3.5 Administration routes
The most recent guidance from the International Working Group on the Diabetic Foot (IWGDF) recommends that most mild and many moderate infections may be treated by oral agents from the start, whereas severe infections should be treated with intravenous agents, with conversion to oral therapy as soon as the patients clinically improve (Lipsky et al., 2020). Several studies have shown no difference in cure rates between DFO patients who initially (or predominantly) received intravenous compared with oral antibiotic therapy, including treatment with β-lactam antibiotics (Gariani et al., 2019b; Lázaro Martínez et al., 2019). Although aminopenicillin and β-lactam antibiotics have generally been found to lack good bone penetration in vitro studies, this does not seem to matter in daily clinical care, particularly when the infected bone has been debrided or partially amputated. In one of our single-center cohort studies, treatment with oral β-lactam therapy (with oral co-amoxiclav in more than 90 % of cases) did not influence the cure of DFO compared with other antibiotic agents (Gariani et al., 2019a). A prospective randomized trial in DFO patients comparing antibiotic treatment (without surgical resection of bone) for 90 d with surgery plus antibiotic therapy (with oral antibiotics given very early in the course) found that the outcomes were equivalent (Lázaro-Martínez et al., 2014). Today, 90 d is beyond the recommended duration for the antibiotic treatment of DFO, which was not diagnosed in this study on the basis of a bone sample culture. A retrospective study found similar outcomes in DFO episodes treated with more than 1 week of intravenous antibiotics compared with patients receiving less than 1 week of treatment (Gariani et al., 2019a). A British randomized controlled study of the treatment of musculoskeletal infections (the OVIVA trial, which included a subset with DFO) demonstrated the non-inferiority of oral antibiotic therapy during the first 6 weeks (after 1 week of parenteral administration) compared with an intravenous regimen throughout. As expected, the risk of intravenous catheter-associated complications and the financial cost were lower in the patients randomized to oral therapy (Li et al., 2015). Unfortunately, there is a persistent reluctance among many physicians to select oral antibiotic regimens for DFO, largely based on concerns of hampered clinical efficacy related to concomitant arteriopathy that may limit the delivery of the drug to the foot or low serum levels that may impair bone penetration of the drug. There are, however, no published data to support these fears (Uçkay et al., 2019).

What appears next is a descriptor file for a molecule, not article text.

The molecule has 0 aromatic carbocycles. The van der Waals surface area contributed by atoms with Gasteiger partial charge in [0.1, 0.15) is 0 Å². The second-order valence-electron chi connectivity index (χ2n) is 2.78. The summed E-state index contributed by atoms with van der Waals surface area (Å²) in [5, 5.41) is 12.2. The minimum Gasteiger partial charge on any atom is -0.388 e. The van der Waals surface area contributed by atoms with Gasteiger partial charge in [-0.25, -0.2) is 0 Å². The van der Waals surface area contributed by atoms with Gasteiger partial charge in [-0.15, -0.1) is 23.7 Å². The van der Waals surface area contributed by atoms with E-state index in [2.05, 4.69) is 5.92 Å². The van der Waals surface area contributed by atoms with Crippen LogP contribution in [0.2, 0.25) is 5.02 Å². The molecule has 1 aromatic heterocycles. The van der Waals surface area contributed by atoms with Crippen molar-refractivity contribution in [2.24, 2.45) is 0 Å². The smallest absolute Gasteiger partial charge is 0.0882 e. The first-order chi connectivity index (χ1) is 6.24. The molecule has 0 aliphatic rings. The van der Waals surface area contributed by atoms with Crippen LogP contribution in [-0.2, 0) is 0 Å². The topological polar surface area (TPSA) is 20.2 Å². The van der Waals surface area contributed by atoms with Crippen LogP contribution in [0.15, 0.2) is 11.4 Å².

3.6 Intraosseous and topical antimicrobials
Topical antimicrobial agents might be useful in superficial ulcer infections, but they have no role (at least on their own) in the treatment of deep DFO. Topical therapy should not be confused with a surgically inserted, intraosseous antimicrobial therapy, sometimes referred to as local therapy. These latter agents, similar to antibiotic-loaded space-fillers, might be an adjunct option for treating larger bones in the diabetic mid- and hind-foot. Many research groups advocate this approach, which has several theoretical advantages over systemic therapy: they may be useful for patients who are unable to take oral antibiotic pills, and they have the additional ability to fill dead space in the bone. Although local antibiotic treatments are widely used for DFO, there is little high-quality evidence on the appropriate indications, best techniques, proper dosages, elution properties, or pharmacokinetics (Lipsky and Uçkay, 2021). The largest published report is a retrospective review of patients with forefoot DFO who did or did not have perioperative antibiotic-impregnated calcium sulfate implanted (Qin et al., 2019). The authors found that the antimicrobial implants did not improve the rate of (or shorten the time to) healing nor reduce the postoperative amputation rate. The did, however, reduce recurrences of DFO, although at the price of about one-third of the patients having wound leakage lasting for a couple of weeks (Qin et al., 2019). In most publications, intraosseous antimicrobial therapy was administered concomitantly with systemic antibiotic agents and generally showed no additional benefit over systemic therapy alone with respect to the rate of clinical or microbiological cure (Chatzipapas et al., 2020). We encourage research clinicians to investigate the role of the potential systemic antibiotic sparing effect of local intraosseous therapies, at least for relatively larger foot bones, such as the calcaneus or the talus.